A deputy sheriff testified to having seen Helton in the town of Wallins about an hour before the killing is said to have occurred. It is eighteen miles from Draper or Evarts. This was all of the evidence introduced by the commonwealth. It merely showed that the defendant Helton was within eighteen miles of the scene of the crime perhaps an hour before it was committed, and nothing more.

The testimony of Mrs. Goins is substantially the same as that of the child, except that she says there were two men who got off the train and approached them, both of whom were masked, and one demanded, "Give up the money." As her husband reached for his pocket, he fired at him. Neither of these men was Helton. There was denial of any reason for or any conspiracy or participation in the crime.

Helton, by his brother, Hayes Helton, Matt Hyden, and himself, proved that he had come from his brother's home in Knox county on Friday, the day before the killing, to see Hyden at Wallins about renting some land. He stayed that night with Hyden. Helton says he left there about 2 o'clock Saturday afternoon (judging by the time the 1:15 train ran), caught a ride with a drummer named French to Barbourville, and then had a taxi take him about 7 miles to the end of the highway, and walked the three miles to his brother's home. Two or three witnesses say he reached there before dark. It is about 55 miles from the scene of the crime.

His presence at his brother's home is established not only by the defendant and his brother, but by three or four other witnesses who are apparently disinterested. There was a "singing" that night at Hayes Helton's house, where the church choir was trying out some new song books, and these witnesses were in attendance there. John Howard and his wife corroborate Helton in saying that it was on Friday afternoon, and not Saturday, that the deputy sheriff had spoken to him at Wallins. Helton admits that he owned a gray overcoat, but his brother says that on this trip he had worn his (the brother's) coat, and not his own. Although not very satisfactorily established, it was shown that Goins had only about $3.50 in his pocket when dressed for burial. Officers testified that when Helton was arrested about two months later, he said he had not been in Harlan county for several months. Helton says that he told them he had not been "up that way in over a year," referring apparently to the place of the crime. Thus the only evidence developed from the defense that could possibly be construed against either of the accused was that Helton owned a gray overcoat, which was the color of the coat *827 worn by the murderer; and his statement made after arrest, which is susceptible of being a contradiction. Some inferences of guilt would be drawn from Helton's failure to call as witnesses the drummer and taxi driver with whom he says he rode that afternoon. He made a reasonable explanation for their absence; but the more important point is he was not called upon to establish a defense when there was no evidence against him.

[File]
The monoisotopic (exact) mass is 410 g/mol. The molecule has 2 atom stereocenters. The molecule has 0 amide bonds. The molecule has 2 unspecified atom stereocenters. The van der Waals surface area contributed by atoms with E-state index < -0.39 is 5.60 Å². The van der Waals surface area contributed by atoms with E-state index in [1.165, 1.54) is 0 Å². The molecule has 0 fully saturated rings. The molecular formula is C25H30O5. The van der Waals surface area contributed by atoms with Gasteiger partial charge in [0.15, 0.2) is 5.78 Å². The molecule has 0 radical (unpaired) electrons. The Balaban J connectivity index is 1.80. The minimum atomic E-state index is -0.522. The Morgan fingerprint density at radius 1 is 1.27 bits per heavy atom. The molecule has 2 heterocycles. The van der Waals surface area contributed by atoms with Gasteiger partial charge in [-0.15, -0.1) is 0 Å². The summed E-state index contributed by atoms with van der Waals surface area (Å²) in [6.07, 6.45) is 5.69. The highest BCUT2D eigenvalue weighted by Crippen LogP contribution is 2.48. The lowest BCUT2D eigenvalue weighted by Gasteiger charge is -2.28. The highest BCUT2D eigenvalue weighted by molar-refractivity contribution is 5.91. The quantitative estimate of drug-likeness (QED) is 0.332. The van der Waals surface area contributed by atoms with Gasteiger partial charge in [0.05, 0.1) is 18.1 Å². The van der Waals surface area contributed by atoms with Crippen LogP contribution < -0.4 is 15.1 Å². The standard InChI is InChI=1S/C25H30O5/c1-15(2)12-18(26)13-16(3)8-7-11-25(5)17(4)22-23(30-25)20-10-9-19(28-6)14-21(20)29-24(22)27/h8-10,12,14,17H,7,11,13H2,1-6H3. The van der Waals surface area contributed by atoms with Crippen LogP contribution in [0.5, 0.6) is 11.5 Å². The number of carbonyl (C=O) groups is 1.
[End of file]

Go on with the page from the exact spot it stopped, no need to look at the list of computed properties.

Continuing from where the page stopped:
It is the duty of a trial court to direct a verdict of not guilty where there is not sufficient evidence to take the case to the jury. No conviction can be had or sustained upon circumstantial evidence which may be harmonized with innocence as well as with guilt. We perceive no evidence in this record tending to connect either of the defendants with the commission of this crime. The only eyewitnesses are the widow and child. The former positively says it was not Helton who did the killing, and the latter says the culprit did not look like him. The evidence negatives rather than establishes any concert of action on the part of the widow with the murderer. We are of opinion, therefore, that the court should have directed a verdict of not guilty.

Judgment reversed.

Ky.App. 1936.
93 S.W.2d 825, 263 Ky. 755